It’s strawberry season around here!
That means, we loaded up the truck/van (I don’t know what to call our large family vehicle?!) and headed off to the local organic strawberry patch. Within 1.5 hours, the girls & I had picked 75 lbs. of fresh, red, delicious strawberries. The girls were excellent pickers!
Despite an early evening piano recital, we still have time to give attention to the fresh berries. The strawberries were promptly washed, hulled over an afternoon and then processed the following day.
I made strawberry pie filling, strawberry jam and rhubarb strawberry pie filling. I also froze quite a few large freezer bags of strawberries for future recipes and delight during the winter season. We have a small strawberry patch that we started this year, but I am sure it will be a few years before we can actually enjoy many berries from the patch.
Strawberry Pie Filling
6 quarts of fresh strawberries
4-6 cups of sugar (taste and decide on the sweetness you prefer)
2 1/4 cup of a thickener (I used Therm Flo)
7 cups of cold water
1/2 cup of lemon juice
Here are the directions:
Wipe rims, add hot lids and rings and process in water bath for 30 minutes at a full rolling boil.
It is about time I flipped the one light to my pantry and start organizing what is needed, what was consumed the most, and so forth in our Provision Room. The task feels a bit daunting but once I get going, I know it won’t be so bad. I shall wait for a rainy day to tackle this job. There is still a lot of canning left over from last year, but I do know the tomato products (mainly pre-made tomato sauce and pizza sauce), carrots, soups and green beans were a favorite and will not last much more than a few more weeks. Applesauce is another favorite and will need replenishing.
The vegetable garden is coming along- but slowly. It has been very rainy here and very mild weather. We do need some heat to pump up my tomato growth. There has just been SO much rain this season! (Any tips for growing faster, bigger vegetable plants?) We spread some old, mature chicken manure around the plants about two weeks ago. We replanted some bean seeds, which the hard rain promptly washed away, and then replanted them again. Let’s hope they grow. Beans are a fun vegetable for everyone. So lovely fresh and beautiful canned and decent if frozen.The girls and I had to transplant our little corn plants from one half row to another, as only half a row of corn came up in each row (of which there are three). I replaced the empty row with some more squash plants.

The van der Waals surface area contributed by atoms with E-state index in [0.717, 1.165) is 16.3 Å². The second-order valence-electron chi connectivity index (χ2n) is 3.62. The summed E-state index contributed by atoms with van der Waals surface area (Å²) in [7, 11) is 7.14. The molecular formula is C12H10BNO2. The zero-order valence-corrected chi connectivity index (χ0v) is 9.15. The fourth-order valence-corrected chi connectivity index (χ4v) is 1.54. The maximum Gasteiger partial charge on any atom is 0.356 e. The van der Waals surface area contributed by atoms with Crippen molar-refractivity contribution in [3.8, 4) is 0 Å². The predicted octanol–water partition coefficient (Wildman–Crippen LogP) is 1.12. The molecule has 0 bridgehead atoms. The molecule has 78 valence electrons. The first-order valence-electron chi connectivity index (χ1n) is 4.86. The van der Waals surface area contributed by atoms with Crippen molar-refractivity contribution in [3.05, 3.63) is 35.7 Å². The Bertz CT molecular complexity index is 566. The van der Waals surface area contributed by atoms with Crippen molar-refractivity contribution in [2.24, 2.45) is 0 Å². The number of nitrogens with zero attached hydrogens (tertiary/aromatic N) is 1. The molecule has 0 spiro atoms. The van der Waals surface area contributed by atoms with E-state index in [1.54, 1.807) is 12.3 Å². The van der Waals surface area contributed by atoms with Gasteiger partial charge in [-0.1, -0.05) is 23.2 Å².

How funny – I never thought I would be writing about a vegetable garden! It has certainly turned into “my life” lately. In fact, if I go to someone’s house, that’s the first place I want to see. You can skip giving me a tour of the inside of the home (although I still find that fascinating) – I would love to see your garden! Even the girls are noticing people’s gardens more, as well. They are noticing plants and vegetables that are familiar to them in other people’s gardens.
And I could talk canning and ‘putting up’ all day with someone. And preserving of all ways … have you tried dehydrating? I was thinking how fun dehydrated strawberries would be for little mouths in the winter months? With so many young babies and children, I can imagine they would love little tidbits of treats such as dehydrated bananas and strawberries when the snow is falling all around us. What are your thoughts on dehydrating? I’m not sure if it is worth the cost for a dehydrator … hmm …